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Spoken Safety Critical Communications

Excellent spoken safety critical communications (SSCC) are a crucial factor in helping deliver a safe operational railway. All rail staff who have to communicate verbally during their operational duties have a part to play. In a recent sample of GB rail incidents, safety critical communication (SCC) was identified as a contributory factor in nearly 17% of cases [1]. However, this figure rises to 90% depending on the operational context [2].

SSCC RIS updated to reflect research findings

As part of RSSB’s five-year review of the Rail Industry Standard (RIS) on SSCC (RIS-8046-TOM), we have updated requirements and incorporated key points from the Communications Manual (research project T1078) which describes good practice in SCC on the railways. The changes to the RIS (September 2019) include revisions to SSCC monitoring that align them with the Communications Manual, as well as a new appendix that contains guiding principles for effective SSCC.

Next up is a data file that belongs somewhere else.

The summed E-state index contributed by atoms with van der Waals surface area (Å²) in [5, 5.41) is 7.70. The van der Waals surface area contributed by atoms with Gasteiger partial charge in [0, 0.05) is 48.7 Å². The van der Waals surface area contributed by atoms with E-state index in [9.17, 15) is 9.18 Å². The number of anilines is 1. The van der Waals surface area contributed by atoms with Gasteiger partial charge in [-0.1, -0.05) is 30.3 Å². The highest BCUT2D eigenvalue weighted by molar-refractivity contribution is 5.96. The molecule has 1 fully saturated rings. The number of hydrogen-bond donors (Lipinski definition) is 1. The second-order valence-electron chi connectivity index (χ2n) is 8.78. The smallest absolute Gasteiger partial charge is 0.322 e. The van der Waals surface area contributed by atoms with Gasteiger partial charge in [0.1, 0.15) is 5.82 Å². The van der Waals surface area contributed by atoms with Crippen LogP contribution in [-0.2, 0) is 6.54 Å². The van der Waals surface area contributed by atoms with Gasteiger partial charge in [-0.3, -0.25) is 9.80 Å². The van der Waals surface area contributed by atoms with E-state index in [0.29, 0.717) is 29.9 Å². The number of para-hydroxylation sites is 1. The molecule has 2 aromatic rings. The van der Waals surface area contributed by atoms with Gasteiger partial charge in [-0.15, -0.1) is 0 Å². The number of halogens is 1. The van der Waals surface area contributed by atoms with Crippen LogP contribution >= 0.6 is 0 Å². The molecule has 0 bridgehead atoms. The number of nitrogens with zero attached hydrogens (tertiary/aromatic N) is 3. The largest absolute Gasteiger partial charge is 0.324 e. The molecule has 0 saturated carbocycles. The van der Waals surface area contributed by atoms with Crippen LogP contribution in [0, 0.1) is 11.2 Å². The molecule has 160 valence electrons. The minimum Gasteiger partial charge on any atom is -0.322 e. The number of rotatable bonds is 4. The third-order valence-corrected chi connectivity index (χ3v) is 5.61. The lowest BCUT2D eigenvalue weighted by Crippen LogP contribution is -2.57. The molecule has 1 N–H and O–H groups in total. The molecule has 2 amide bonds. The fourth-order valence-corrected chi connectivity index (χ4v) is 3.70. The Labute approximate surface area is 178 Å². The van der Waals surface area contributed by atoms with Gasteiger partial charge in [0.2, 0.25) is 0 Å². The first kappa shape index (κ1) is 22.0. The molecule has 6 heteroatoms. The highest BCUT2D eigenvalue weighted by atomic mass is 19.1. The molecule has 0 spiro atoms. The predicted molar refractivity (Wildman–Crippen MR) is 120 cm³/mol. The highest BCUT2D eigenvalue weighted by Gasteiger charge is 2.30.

Improved accessibility of SSCC materials

At the same time, we used findings from a recent survey to improve the accessibility and availability of our SSCC training materials and promote them amongst members to help improve SSCC performance. The result is a more comprehensive set of resources for safety critical communications that we’ve brought together and published in one place for the first time. 

Flexible training modules 

The materials are designed to cover a range of scenarios for different levels of experience. The six modules can either be integrated into existing training resources or used as standalone modules, depending on members’ requirements. 

We’ve also created a contents summary to help members navigate the materials, and to support your decision to integrate them into existing training programmes and safety briefs.

Standardised training across industry

These training materials will enable railway undertakings, infrastructure managers and infrastructure maintenance companies to upskill all frontline staff. This includes drivers, signallers and depot workers. Our standardised training can help improve spoken communications across the rail industry to reduce the potential of misunderstanding from communication failures. 

 

[1] Human Factors SPAD Analysis - Analysis of SPAD investigation reports from 2016/2017 (research project T1128).
[2] Murphy, P. (2003) Analyses of communication failures in railway engineering works. 

 
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